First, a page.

One step at a time, I think I am making my way toward a full-time job. I think when I get there, I may not only be ready, I may be eager for it.

Lifelong Search

Esther gets better. They don’t tell you that. Here I am, approaching the end of The Bell Jar, thinking the novel is going to end in her wretched suicide or a ghastly vision of her stuck in an asylum until she dies of shock treatments by overzealous “doctors.” But she gets out. At the end of the book, the girl regains her sanity and re-enters society.
However, she has no way of knowing if her sanity will stick. In the final chapter, Esther says, “I wasn’t sure at all. How did I know that someday – at college, in Europe, somewhere, anywhere – the bell jar, with its stifling distortions, wouldn’t descend again?”
            My questions about my life may not be certifiable but it is insanity of a sort, and the insanity in it is Esther’s bell jar, hovering overhead. The uncertainty may come back at any moment. I thought I made a choice: to write. At the time it seemed simple. I had direction, motivation, and drive in a way that I never had before. As I navigate this path, my once-simple decision blurs. What do I want? What am I going to do (with my life)? These questions reappear again and again.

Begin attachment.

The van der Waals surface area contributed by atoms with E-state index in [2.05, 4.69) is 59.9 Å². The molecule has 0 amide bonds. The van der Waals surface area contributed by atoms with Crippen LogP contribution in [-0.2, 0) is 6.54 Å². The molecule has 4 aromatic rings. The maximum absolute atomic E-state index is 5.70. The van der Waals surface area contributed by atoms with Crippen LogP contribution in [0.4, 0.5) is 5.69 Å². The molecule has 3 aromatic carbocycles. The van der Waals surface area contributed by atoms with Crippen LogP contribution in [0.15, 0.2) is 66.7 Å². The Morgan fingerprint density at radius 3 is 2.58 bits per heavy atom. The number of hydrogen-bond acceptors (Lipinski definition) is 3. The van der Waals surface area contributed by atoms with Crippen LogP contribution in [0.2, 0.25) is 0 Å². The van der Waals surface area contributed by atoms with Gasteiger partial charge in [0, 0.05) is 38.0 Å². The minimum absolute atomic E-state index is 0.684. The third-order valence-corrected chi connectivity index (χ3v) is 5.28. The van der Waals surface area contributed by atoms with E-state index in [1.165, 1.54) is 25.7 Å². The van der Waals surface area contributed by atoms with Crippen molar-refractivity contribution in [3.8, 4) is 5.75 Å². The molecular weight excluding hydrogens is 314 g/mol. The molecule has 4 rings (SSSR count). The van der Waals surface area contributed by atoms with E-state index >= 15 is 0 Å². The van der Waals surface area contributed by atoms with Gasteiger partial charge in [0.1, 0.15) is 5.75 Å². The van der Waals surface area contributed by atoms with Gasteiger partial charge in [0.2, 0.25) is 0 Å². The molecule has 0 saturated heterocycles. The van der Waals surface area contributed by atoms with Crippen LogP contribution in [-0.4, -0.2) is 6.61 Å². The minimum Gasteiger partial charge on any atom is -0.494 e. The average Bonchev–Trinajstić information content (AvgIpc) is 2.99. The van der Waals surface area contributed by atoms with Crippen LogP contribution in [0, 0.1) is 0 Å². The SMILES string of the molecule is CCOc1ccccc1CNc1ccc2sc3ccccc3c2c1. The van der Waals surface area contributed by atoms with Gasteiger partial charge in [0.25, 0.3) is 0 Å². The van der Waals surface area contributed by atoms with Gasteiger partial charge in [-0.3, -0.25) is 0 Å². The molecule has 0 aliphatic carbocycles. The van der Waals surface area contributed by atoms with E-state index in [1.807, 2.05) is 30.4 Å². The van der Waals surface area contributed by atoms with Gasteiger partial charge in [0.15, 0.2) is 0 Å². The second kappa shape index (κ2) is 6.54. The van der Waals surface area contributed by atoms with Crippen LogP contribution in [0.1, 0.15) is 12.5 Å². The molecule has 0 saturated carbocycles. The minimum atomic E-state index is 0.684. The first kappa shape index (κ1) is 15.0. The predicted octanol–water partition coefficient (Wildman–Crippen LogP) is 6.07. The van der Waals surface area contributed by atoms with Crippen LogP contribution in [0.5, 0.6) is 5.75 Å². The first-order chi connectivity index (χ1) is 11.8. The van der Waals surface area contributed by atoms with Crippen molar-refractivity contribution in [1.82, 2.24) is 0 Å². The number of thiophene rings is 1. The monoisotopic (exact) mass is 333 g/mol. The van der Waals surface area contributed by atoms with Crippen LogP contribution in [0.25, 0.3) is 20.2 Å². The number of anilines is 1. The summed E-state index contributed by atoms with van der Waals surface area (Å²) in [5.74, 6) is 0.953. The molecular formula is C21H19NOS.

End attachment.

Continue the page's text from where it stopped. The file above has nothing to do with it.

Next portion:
My father wrote me a letter from the east coast, when he went to New York for his Cornell reunion. He wrote: “Seeing classmates I haven’t seen in 44 years was interesting; some are busy, some are retired, some gave up on architecture and are writing or making pottery. Everybody’s trying to figure out what to do with the rest of their lives. It never changes. We’re all searching.” And I thought I would reach a turning point, one decision in which I would figure out my life, and everything after that would be easy. I found my father’s note very comforting. People in their sixties are still trying to figure their lives out. This is not a line from point A to point B. My questions are not going to disappear. Rather than fearing the descent of madness at any moment, I might as well embrace the journey.